But we can draw out the logic here a little further. Let’s ask this question: Could I use this passage in Ephesians to make a case for sola ecclesia — to say that all we need are the various ministries of the Church; we don’t need the Bible? Of course not! Indeed that would be an absurd claim to make, wouldn’t it? Here I am using a scripture from the Bible! Obviously I can’t use this scripture to claim that we don’t need the Bible. To attempt to do so would be self-refuting.

Well, the Catholic case here is that the Protestant use of 2 Timothy 3:16, 17 is equally self-refuting, although not quite as obvious on the surface. Let’s use an illustration to demonstrate it: Imagine that a group of Christians have gone to hear St. Paul preach while he is under house arrest. After hearing him speak, one of them pipes up and says, “Look here, Brother Paul, we do not really need to listen to you. I’ve been to visit Timothy and he has a letter from you that says that the Scriptures are the sole rule of faith.”

Why would this be absurd? Obviously, because the authority one finds in the letter to Timothy is the authority of St. Paul himself. The words he wrote to Timothy had authority for Timothy because they are the words of an Apostle. The Protestant mistake is to divorce the authority of Scripture from the apostolic authority that produced, collected and canonized the Scriptures.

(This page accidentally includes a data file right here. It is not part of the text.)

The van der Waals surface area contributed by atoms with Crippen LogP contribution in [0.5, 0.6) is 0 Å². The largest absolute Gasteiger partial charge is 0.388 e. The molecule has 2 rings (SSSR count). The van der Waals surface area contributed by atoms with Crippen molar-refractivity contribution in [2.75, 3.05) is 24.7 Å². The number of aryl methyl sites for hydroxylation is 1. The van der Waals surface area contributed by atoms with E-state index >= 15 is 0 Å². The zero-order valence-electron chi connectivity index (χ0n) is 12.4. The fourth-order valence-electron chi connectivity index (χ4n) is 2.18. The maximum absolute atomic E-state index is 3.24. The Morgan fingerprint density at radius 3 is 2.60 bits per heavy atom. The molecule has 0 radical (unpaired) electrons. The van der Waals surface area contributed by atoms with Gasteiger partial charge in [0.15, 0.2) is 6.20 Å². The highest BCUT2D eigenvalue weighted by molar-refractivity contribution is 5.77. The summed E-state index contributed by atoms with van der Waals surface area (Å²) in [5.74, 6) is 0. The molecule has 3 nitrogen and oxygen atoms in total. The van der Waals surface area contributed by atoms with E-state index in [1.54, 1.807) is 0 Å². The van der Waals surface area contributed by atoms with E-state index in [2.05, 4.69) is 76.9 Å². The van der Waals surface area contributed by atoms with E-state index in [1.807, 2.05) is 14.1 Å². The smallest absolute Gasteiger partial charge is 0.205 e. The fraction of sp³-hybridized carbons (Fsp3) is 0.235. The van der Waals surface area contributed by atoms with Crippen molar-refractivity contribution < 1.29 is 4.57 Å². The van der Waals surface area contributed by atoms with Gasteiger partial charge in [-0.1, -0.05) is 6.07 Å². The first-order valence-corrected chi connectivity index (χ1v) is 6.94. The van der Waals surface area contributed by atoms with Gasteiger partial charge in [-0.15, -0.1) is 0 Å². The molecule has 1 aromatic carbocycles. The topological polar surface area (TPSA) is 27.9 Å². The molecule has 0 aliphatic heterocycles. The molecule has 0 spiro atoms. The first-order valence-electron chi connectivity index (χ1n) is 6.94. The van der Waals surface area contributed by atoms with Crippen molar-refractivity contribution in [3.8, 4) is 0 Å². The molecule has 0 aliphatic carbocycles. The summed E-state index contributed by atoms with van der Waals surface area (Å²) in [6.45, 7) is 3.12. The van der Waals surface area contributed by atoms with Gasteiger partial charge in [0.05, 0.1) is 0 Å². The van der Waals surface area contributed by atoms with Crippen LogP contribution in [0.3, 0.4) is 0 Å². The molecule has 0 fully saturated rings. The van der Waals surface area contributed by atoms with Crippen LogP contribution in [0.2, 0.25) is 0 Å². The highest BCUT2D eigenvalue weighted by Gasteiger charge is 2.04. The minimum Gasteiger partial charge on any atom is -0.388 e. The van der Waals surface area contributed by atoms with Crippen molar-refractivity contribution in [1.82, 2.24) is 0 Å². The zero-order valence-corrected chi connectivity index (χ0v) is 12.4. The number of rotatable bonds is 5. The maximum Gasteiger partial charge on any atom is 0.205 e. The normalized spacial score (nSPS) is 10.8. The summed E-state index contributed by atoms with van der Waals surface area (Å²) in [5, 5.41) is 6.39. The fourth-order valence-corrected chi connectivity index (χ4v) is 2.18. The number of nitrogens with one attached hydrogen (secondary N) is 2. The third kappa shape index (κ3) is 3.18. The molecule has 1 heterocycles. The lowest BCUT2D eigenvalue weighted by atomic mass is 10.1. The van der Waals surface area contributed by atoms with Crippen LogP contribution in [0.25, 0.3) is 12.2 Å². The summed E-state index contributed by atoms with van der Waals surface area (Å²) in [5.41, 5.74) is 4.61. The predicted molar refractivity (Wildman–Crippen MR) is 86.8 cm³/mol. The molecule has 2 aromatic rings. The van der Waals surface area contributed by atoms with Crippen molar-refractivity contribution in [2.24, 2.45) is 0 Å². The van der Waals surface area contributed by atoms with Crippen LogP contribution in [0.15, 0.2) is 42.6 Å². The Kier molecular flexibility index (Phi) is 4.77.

In the next article we will explore what that apostolic authority was saying to Timothy — and to us — about the Scriptures.

(© 2011  Mary Kochan)


About Author

Mary Kochan, former Senior Editor of CatholicExchange, is one of the founders and Editor-at-large of CatholicLane.com. Raised as a third-generation Jehovah's Witness, Mary worked her way backwards through the Protestant Reformation to enter the Catholic Church on Trinity Sunday, 1996. Mary has spoken in many settings, to groups large and small, on the topic of destructive cultism and has been a guest on both local and national radio programs. To arrange for Mary to speak at your event, you may contact her at kochanmar@gmail.com.

  • Tarheel


    THANK YOU!!!!!!!!!!!!!!!!!!!!

  • Kathleen Woodman

    Mary, thank you!

    We are studying Martin Luther and “sola scriptura” right now with my daughters. The main thing we keep coming back to is this-who has the authority?

    How do we know the Bible is genuine? On whose authority? How do we know the number of books in the Bible we Catholics use is correct? On whose authority? Just trace it all back to those who made the original decisions. Jesus, the apostles or the people they themselves appointed to carry on the faith. When the line of apostolic succession is ruptured, you lose that guarantee that the Holy Spirit will guard you from errors in faith and morals.

  • kmtierney

    *warning, wallotext coming*


    After reading your article on 2 Timothy 3:10-17, I found it interesting, but I think it falls short in on area. Unfortunately, a lot of Catholic apologists do this.